2 Levenes test showed homogeneity of variances across the four groups for the EQ-i:S total score and all subscales. 3 To rule out the possibility that differences between the SP group and the other two clinical groups Intrapersonal and Interpersonal EQ-I:S scores were due to state negative affect at time of self-report, analyses were conducted with data from a majority subset (74%, n=218) of clinical participants that had completed the short Depression Anxiety and Stress Scale (DASS-21; Lovibond and Lovibond 1995) at the same time as the EQ-I:S. The DASS21 is a measure of current (last week) state affect, and its Depression and Anxiety subscales display sound psychometric properties in clinical anxiety samples (Antony et al. 1998a). We compared the three clinical groups scores on the two EQ-I:S subscales, with DASS Anxiety and Depression subscale scores entered simultaneously as covariates. With the state affect variables controlled for, differences between the groups remained significant for both Interpersonal, F (2, 213)=6.20, p < .01 [DASS Depression =.41, t (213)=4.94, p<.0001, Anxiety =.10, t (213)=1.22, n.s.] and Intrapersonal EQ-I:S scores F (2, 213)=9.43, p<.0001 [DASS Depression =.42, t (213)=5.46, p<.0001, Anxiety =.06, t (213)=.82, n.s.].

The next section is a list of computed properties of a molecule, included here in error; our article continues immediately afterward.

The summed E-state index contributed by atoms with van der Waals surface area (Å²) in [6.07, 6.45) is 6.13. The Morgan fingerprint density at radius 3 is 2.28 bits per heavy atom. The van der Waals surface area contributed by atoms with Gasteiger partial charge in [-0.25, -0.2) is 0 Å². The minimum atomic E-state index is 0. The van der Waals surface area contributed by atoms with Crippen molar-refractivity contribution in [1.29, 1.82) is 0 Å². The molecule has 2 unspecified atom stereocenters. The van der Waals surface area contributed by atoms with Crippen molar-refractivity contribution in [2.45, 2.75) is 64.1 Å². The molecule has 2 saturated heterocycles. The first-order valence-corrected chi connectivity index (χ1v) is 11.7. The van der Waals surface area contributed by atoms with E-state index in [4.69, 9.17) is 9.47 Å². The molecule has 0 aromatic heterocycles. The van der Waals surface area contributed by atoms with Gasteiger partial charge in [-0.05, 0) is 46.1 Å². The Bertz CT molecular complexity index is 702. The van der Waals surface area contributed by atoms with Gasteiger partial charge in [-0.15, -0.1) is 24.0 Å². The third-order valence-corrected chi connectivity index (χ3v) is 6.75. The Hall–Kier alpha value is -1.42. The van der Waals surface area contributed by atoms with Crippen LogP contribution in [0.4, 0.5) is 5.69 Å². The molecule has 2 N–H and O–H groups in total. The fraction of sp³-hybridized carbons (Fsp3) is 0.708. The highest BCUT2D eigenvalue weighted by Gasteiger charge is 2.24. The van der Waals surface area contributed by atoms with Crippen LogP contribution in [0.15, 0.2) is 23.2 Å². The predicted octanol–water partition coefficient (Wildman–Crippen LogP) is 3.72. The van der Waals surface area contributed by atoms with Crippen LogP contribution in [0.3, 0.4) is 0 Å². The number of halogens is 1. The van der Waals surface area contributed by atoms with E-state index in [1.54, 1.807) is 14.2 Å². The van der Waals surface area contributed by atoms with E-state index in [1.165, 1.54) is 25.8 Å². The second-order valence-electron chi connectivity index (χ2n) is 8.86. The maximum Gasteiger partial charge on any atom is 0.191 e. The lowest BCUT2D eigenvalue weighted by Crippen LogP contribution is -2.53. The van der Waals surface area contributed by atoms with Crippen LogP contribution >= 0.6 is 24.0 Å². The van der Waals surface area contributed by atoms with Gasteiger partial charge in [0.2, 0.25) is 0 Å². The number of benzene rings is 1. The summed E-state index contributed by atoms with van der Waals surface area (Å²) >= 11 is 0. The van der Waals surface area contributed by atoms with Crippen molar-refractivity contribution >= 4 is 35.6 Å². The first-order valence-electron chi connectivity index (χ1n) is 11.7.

Results Group means and standard deviations for the EQ-i:S total and four subscales are shown in Table 1. All EQ-i:S subscales showed satisfactory internal reliability, with Cronbachs alphas for clinical participant data ranging from .81 for the Intrapersonal subscale to .85 for the Adaptability subscale. Similar values were observed for the nonclinical control group, with the exception of the Adaptability subscale, with an alpha of .71.1 Group Comparisons An initial analysis of variance (ANOVA) was performed, with EQ-i:S total score as the dependent variable and
1 This is consistent with community sample psychometric data reported in the EQ-i:S manual, wherein alpha coefficients for the Adaptability subscale are the lowest for each age group for men, and tie for lowest for most age-groups in women.

J Psychopathol Behav Assess (2011) 33:6978 Table 1 Means and standard deviations for emotional quotient inventory: short (EQ-i:S) scores across diagnostic group PD panic disorder with or without agoraphobia, SP social phobia, OCD obsessive-compulsive disorder, NC nonclinical. Means in the same row sharing superscripts do not differ at p<.05 in the Neuman-Keuls comparison EQ-i:S scale Group PD (n=64) Total Interpersonal Intrapersonal Adaptability Stress 130.3920.21a 41.085.11a 32.838.45a 24.365.94a 32.137.91a SP (n=169) 116.7919.72 37.017.10 26.678.00 23.596.17a 29.528.07a OCD (n=65) 127.8818.99a 40.435.83a 32.188.39a 23.955.20a 31.317.44a

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NC controls (n=169) 146.3116.64 42.065.11a 38.626.61 27.784.20 37.856.22